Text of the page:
Peter Boylan: „Sensei, Kyoshi, Hanshi, Shihan: Budo titles and how to use them, or rather, how not to use them“

You see and hear a lot of different titles in Japnaese martial arts.  Unfortunately, a lot of people have little or no idea how these titles and honorifics are actually used. I’ve seen people addressed as “Smith Sensei,”  “Bob Sensei,”  “Sensei Smith,” and “Sensei Bob.”  I’ve also seen people insist on being address as “Hanshi,” “Shihan,” “Soke,” “Shidoshi” and “Shidoin.”  In Japanese budo culture, only one of these is correct.

Being introduced as Sensei is fine. Introducing yourself with a title sounds either ignorant of Japanese usage or extremely arrogant, as if you are giving yourself some sort of title. If you are introducing yourself, it’s just „Peter desu“ or „Lowry desu“ Anything more is arrogant or foolish. Even the very senior shihan of my acquaintance just introduce themselves with their names. Their business cards will have their ranks and certificates, but that’s all, no honorifics. Those are  are something other people use to talk about you, not something you use for yourself.  Certificate titles like “shihan” or “shidoin” aren’t forms of address either.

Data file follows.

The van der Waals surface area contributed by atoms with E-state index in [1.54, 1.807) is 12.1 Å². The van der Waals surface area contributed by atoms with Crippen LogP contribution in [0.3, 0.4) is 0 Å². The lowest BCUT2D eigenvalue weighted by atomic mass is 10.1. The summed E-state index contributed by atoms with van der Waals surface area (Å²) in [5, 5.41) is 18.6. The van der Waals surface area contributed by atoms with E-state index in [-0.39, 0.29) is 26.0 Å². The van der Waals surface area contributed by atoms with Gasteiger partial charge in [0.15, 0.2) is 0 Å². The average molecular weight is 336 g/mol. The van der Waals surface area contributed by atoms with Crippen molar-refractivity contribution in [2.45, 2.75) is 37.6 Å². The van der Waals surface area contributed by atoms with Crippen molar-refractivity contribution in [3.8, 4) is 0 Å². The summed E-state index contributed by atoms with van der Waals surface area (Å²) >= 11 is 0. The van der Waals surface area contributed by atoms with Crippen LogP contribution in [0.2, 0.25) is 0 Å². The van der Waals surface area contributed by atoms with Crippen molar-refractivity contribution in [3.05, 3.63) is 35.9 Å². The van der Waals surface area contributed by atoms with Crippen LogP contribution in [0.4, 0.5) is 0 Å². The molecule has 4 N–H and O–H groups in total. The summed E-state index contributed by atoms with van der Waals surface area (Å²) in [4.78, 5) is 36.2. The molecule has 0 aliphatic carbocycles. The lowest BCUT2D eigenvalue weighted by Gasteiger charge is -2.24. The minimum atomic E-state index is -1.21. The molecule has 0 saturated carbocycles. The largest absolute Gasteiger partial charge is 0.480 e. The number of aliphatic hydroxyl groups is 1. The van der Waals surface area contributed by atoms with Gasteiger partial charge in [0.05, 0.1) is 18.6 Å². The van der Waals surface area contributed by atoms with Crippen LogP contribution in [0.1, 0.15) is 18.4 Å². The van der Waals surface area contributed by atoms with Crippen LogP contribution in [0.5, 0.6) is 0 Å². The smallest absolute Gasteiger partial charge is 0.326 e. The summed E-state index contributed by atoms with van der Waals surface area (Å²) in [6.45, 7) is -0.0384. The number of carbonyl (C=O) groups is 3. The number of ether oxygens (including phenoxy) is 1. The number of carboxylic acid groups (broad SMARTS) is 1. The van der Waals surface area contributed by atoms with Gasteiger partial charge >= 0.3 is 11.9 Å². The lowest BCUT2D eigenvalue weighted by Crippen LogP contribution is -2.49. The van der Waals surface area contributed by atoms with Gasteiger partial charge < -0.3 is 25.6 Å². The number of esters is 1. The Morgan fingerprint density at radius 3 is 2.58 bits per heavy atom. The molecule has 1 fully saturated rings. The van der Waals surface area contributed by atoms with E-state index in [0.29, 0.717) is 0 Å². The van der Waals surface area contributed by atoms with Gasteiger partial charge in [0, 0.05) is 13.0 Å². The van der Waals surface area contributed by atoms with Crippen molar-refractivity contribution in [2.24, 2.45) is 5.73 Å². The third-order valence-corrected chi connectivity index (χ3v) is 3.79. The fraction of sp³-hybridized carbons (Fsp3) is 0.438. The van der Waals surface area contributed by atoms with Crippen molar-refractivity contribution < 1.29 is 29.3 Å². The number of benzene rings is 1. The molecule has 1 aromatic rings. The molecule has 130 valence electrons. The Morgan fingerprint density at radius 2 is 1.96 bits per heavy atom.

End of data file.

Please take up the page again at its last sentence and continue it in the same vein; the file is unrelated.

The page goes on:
“Sensei” isn’t a title.  It’s an honorific like “Mr.” or “Mrs.”  In English it would be a little strange to introduce yourself by saying “I’m Mr. Boylan”.  It’s even stranger in Japanese where the honorific a person uses to address you depends on your age, position relative to the person addressing you, the particular situation and your relationship with them.  I have been addressed as everything from “kun” (a diminutive used to show that I’m a lot lower status than the speaker), to “san” (the general honorific used for people of relatively equal status), to “sama” (shows great respect and implies high social status).

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